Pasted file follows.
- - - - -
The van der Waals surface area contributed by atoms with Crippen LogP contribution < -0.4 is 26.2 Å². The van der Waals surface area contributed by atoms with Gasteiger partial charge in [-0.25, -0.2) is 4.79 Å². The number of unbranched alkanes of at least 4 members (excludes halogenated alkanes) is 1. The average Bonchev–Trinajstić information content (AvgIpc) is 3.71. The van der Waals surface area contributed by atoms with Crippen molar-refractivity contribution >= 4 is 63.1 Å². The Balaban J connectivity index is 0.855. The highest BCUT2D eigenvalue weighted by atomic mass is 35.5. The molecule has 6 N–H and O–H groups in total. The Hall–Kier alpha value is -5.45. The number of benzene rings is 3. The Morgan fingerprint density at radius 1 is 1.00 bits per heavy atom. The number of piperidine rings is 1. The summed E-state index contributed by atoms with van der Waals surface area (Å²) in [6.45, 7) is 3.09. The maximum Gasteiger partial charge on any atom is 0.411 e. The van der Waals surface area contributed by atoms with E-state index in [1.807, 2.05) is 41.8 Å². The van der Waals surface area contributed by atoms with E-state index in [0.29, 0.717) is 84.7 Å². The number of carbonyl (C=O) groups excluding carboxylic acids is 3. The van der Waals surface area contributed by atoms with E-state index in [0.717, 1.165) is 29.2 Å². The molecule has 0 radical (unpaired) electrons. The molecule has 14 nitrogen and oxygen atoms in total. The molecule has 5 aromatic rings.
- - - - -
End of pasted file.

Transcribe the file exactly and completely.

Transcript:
The van der Waals surface area contributed by atoms with Crippen LogP contribution < -0.4 is 26.2 Å². The van der Waals surface area contributed by atoms with Gasteiger partial charge in [-0.25, -0.2) is 4.79 Å². The number of unbranched alkanes of at least 4 members (excludes halogenated alkanes) is 1. The average Bonchev–Trinajstić information content (AvgIpc) is 3.71. The van der Waals surface area contributed by atoms with Crippen molar-refractivity contribution >= 4 is 63.1 Å². The Balaban J connectivity index is 0.855. The highest BCUT2D eigenvalue weighted by atomic mass is 35.5. The molecule has 6 N–H and O–H groups in total. The Hall–Kier alpha value is -5.45. The number of benzene rings is 3. The Morgan fingerprint density at radius 1 is 1.00 bits per heavy atom. The number of piperidine rings is 1. The summed E-state index contributed by atoms with van der Waals surface area (Å²) in [6.45, 7) is 3.09. The maximum Gasteiger partial charge on any atom is 0.411 e. The van der Waals surface area contributed by atoms with E-state index in [1.807, 2.05) is 41.8 Å². The van der Waals surface area contributed by atoms with E-state index in [0.29, 0.717) is 84.7 Å². The number of carbonyl (C=O) groups excluding carboxylic acids is 3. The van der Waals surface area contributed by atoms with E-state index in [0.717, 1.165) is 29.2 Å². The molecule has 0 radical (unpaired) electrons. The molecule has 14 nitrogen and oxygen atoms in total. The molecule has 5 aromatic rings.